In industries like Banking, this is very simple, they ‘fail-closed’. That is they tell you that the computers are not working, so come back tomorrow. The delay in providing you banking services is acceptable relative to the unacceptable potential that providing inappropriate services would have. They view this as an overall risk assessment harmonizing various business risks.
The cases where healthcare should use fail-open are few, but important. These use-cases are those related to safety of the provider and patient. That is to say when the failure to provide services will cause more damage to the provider or to the patient than the possible security or privacy breach. This is not a trivial decision. What is important is that there needs to be overwhelming evidence that a fail-open decision is the right decision, otherwise the default action should always be to fail-closed.
Some examples where overwhelming evidence is available: For example where a wide scale disaster causes a facility wide emergency-mode. An example is a natural disaster. Where there is an administrative decision that the needs of the local population care are overwhelmingly in favor of any possible abuse that might happen without control. These are cases where the health information might be broadly viewable, these are cases where creation of specific orders are allowed broadly, such as simple prescriptions; yet other orders, such as reconstructive surgery might be forbidden.
Another example that is often used is when the healthcare provider has some professional judgment reason that they feel is overwhelmingly important to their treatment. This is often seen as a “break-glass” workflow. Or seen as this is a case where a doctor can override a patient privacy restriction. Often times this comes with required justification text to be written by the doctor. This often is constrained to view for a short period of time. Note that patient opt-out needs to consider if overrides should be allowed or not, there are indeed some patients that would rather die than have information exposed, when they are well informed this might be acceptable.
A similar example is when the system making the query is unable to provide a user-assertion that is good-enough. For example the user can’t be 2-factor authenticated because the fingerprint reader is broken, but is authenticated using lesser means. The system querying is highly authenticated using system-level-authentication (ATNA). This system level authentication could be evidence that the conditions are good enough. This is a judgment, not a general rule.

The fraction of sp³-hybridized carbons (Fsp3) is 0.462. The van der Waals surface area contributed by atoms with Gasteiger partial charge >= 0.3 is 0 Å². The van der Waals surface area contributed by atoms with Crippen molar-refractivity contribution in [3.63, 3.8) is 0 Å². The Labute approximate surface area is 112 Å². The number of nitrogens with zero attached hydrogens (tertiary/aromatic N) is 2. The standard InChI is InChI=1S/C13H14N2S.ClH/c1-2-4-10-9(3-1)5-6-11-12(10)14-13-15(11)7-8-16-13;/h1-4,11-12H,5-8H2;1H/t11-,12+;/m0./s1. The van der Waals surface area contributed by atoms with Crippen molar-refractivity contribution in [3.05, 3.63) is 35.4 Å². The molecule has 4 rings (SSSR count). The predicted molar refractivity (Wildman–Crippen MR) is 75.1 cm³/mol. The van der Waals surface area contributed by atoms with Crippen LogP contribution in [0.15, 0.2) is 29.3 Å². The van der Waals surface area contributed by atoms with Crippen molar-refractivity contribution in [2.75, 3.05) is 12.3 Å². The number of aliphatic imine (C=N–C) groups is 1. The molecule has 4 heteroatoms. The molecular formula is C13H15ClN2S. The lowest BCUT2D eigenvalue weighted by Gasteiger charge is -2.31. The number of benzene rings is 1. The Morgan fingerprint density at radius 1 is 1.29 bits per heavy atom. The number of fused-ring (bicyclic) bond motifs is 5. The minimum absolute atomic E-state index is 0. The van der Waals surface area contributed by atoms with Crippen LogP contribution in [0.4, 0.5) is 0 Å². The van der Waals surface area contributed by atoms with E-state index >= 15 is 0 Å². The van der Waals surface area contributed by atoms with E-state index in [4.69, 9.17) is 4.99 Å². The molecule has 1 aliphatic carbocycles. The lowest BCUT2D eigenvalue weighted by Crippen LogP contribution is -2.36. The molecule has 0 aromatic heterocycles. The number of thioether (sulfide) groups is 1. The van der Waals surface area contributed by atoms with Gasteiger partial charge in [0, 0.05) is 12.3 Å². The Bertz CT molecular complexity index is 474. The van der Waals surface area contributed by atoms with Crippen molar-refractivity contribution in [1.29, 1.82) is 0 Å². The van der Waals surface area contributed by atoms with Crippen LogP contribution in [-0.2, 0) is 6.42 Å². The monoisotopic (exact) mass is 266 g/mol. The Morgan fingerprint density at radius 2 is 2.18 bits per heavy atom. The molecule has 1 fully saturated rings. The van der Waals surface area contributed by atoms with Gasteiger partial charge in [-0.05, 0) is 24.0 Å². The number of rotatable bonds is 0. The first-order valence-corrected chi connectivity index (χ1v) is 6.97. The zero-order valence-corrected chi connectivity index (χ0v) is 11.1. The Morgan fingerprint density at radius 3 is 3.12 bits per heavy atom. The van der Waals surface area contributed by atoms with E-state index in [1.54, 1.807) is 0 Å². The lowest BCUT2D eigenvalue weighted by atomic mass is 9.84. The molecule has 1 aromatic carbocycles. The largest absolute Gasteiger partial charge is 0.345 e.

In all of these fail-open cases, an audit log covers recording details so that after things settle down and normal mode is returned that someone can be sure that the overwhelming evidence was indeed in place. If the overwhelming evidence was not in place, then the individual should be punished according to the organizations policy.
User Identity and Authentication
- IHE efforts in RESTful security
- Identity Proofing and Authentication -- Patient vs Provider
- Level setting on Level of Assurance
- What User Authentication to use?
- Authentication and Level of Assurance
Patient Privacy controls (aka Consent, Authorization, Data Segmentation)
- Defining Privacy
- Simple and Effective HIE Consent
- IHE - Privacy and Security Profiles - Basic Patient Privacy Consents
Access Control (Consent enforcement)
- Advanced Access Controls to support sensitive health topics
- Policy Enforcing XDS Registry
- IHE - Privacy and Security Profiles - Access Control
- Data Classification - a key vector enabling rich Security and Privacy controls
- Handling the obligation to prohibit Re-disclosure
- Access Controls: Policies --> Attributes --> Implementation
- Simplifying Security Audit Standards
- IHE - Privacy and Security Profiles - Audit Trail and Node Authentication
- Accountability using ATNA Audit Controls
- ATNA and Accounting of Disclosures
- ATNA audit log recording of Query transactions
- ATNA + SYSLOG is good enough